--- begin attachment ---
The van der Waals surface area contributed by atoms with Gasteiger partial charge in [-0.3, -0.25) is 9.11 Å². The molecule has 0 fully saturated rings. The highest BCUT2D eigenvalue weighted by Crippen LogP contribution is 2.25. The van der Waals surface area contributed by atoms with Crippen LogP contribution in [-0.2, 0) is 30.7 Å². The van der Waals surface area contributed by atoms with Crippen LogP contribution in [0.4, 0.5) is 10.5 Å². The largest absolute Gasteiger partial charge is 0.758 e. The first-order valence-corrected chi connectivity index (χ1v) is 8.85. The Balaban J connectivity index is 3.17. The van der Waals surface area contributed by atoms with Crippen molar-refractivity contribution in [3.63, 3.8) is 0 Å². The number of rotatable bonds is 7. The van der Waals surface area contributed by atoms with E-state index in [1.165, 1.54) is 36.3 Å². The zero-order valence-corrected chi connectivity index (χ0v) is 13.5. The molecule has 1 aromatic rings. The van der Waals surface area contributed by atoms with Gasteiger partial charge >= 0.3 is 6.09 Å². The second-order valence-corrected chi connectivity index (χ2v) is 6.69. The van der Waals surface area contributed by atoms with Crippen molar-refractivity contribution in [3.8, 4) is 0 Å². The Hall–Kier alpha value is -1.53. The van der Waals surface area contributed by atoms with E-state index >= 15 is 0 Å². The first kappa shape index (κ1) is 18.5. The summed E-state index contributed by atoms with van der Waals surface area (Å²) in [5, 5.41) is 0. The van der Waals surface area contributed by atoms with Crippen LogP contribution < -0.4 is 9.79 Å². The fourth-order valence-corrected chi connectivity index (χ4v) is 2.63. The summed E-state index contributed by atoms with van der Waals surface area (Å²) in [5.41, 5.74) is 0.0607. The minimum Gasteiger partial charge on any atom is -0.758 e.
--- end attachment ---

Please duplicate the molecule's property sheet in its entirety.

The van der Waals surface area contributed by atoms with Gasteiger partial charge in [-0.3, -0.25) is 9.11 Å². The molecule has 0 fully saturated rings. The highest BCUT2D eigenvalue weighted by Crippen LogP contribution is 2.25. The van der Waals surface area contributed by atoms with Crippen LogP contribution in [-0.2, 0) is 30.7 Å². The van der Waals surface area contributed by atoms with Crippen LogP contribution in [0.4, 0.5) is 10.5 Å². The largest absolute Gasteiger partial charge is 0.758 e. The first-order valence-corrected chi connectivity index (χ1v) is 8.85. The Balaban J connectivity index is 3.17. The van der Waals surface area contributed by atoms with Crippen molar-refractivity contribution in [3.63, 3.8) is 0 Å². The number of rotatable bonds is 7. The van der Waals surface area contributed by atoms with E-state index in [1.165, 1.54) is 36.3 Å². The zero-order valence-corrected chi connectivity index (χ0v) is 13.5. The molecule has 1 aromatic rings. The van der Waals surface area contributed by atoms with Gasteiger partial charge >= 0.3 is 6.09 Å². The second-order valence-corrected chi connectivity index (χ2v) is 6.69. The van der Waals surface area contributed by atoms with Crippen molar-refractivity contribution in [3.8, 4) is 0 Å². The Hall–Kier alpha value is -1.53. The van der Waals surface area contributed by atoms with E-state index >= 15 is 0 Å². The first kappa shape index (κ1) is 18.5. The summed E-state index contributed by atoms with van der Waals surface area (Å²) in [5, 5.41) is 0. The van der Waals surface area contributed by atoms with Crippen LogP contribution < -0.4 is 9.79 Å². The fourth-order valence-corrected chi connectivity index (χ4v) is 2.63. The summed E-state index contributed by atoms with van der Waals surface area (Å²) in [5.41, 5.74) is 0.0607. The minimum Gasteiger partial charge on any atom is -0.758 e.